Ilya Zakharevich on Tue, 16 Jul 2002 08:23:12 -0400

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Re: polcoeff() mystery

On Tue, Jul 16, 2002 at 01:47:37AM +0200, Karim BELABAS wrote:
> > Do you mean here the support for base arithmetic, or higher-level
> > stuff?  If former, it is not out-of-hand to fix...
> The following assumption occurs in _many_ places in the code: if x, y are
> t_POL in variable v, then so is f(x, y), for all low-level routines f,
> like gadd / gmul / gres, etc.  [ f(x,y) may be of degree 0, or -oo of course ]

Well, *this* particular assumption is very easy to live with.  (At
worst, it is a multiplicative factor of 2 for the "size" of objects.)
I thought more about assumptions like: if pol[3] is in variable 3,
then pol[4] is a poly too, and in the same variable.  I see that later
you say that this is not assumed...

> I was unclear in my previous messages. Most polynomial are not "filled"
> in the sense implied in your query. x^2 + y*x + z (input as is) is really
>   x^2 * 1 + x^1 * (1*y^1 + 0*y^0) + x^0 * y^0 * z
> This is not necessary: if input is x^2 + simplify(y*x) + z, one gets
>   x^2 * 1 + x^1 * (1*y^1 + 0*y^0) + x^0 * z
> which is also a correct object.
> What I meant is that most pari routines handle and produce univariate
> polynomials (for some irrelevant coefficient ring).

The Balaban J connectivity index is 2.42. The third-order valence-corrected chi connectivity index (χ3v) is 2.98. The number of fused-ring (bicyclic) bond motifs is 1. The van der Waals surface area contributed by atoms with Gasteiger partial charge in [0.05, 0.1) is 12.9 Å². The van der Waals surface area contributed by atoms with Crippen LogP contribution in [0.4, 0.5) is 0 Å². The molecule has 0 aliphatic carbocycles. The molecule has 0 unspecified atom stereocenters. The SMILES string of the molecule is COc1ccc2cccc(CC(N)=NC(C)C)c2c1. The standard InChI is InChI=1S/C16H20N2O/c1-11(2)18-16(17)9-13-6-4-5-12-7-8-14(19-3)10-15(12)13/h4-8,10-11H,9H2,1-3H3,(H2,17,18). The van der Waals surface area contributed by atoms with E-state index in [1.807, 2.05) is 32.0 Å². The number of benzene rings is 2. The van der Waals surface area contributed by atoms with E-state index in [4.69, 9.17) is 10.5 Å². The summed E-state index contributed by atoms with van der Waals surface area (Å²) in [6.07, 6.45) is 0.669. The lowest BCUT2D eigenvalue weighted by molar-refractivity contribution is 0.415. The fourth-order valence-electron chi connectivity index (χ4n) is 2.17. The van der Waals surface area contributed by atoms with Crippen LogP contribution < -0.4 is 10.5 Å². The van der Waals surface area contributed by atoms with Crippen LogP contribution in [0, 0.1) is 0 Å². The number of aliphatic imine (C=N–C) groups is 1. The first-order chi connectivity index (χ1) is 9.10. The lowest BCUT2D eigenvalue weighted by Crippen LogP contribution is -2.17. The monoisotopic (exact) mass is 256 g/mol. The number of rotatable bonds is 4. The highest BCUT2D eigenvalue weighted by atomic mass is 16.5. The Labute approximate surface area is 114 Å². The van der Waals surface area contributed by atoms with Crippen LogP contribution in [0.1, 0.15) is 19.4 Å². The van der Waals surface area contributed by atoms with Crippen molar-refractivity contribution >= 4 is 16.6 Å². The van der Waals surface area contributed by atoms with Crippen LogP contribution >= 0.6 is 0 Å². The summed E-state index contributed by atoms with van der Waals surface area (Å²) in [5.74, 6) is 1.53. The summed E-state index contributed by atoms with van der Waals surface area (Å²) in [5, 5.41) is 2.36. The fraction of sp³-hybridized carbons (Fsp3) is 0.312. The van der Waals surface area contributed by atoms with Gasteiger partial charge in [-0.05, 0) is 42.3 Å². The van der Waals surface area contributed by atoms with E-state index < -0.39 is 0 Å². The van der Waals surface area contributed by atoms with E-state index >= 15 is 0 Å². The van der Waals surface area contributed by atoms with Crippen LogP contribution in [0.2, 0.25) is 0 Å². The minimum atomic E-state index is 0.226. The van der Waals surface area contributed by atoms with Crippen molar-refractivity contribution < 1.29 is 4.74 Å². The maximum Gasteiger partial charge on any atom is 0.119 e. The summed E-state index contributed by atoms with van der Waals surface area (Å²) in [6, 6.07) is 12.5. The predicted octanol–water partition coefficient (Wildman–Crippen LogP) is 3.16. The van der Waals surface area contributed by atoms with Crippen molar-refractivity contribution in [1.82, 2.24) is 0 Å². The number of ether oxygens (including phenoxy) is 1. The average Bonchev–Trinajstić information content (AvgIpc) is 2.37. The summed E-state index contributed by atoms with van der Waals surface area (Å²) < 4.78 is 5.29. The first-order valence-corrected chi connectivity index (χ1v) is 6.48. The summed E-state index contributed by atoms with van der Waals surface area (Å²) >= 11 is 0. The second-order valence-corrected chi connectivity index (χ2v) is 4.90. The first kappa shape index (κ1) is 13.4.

"handle and produce"?  I do not follow your intent here...  I know a
lot of functions which may produce something else than polynomials.

> So a given
> multivariate polynomial, depending on its "history" may contain lots of
> polynomials of degree 0, which are only removed by simplify() [which is
> hardly ever called in the library code].

And the result of simplify() may have a mixture of numbers and polys
as coefficients; and it is valid as input to other PARI functions...  Right?

This returns us back to the same question I'm asking again and again
(sorry for this!): time and time again I hear it on this list that the
reason why PARI is so bad with multivariate polynomials is the
wastefulness of the current representation.  What I see (after
simplify()) is a *slightly wasteful* representation (in the worst case
the "storage size" per monomial is degree + #variables).

Given that degree is usually very small, I do not see how such a
miniscule wastefulness may influence PARI.  So is it wastefulness of
representation, or wastefulness of used algorithms which hinders
multivariate polynomials in PARI?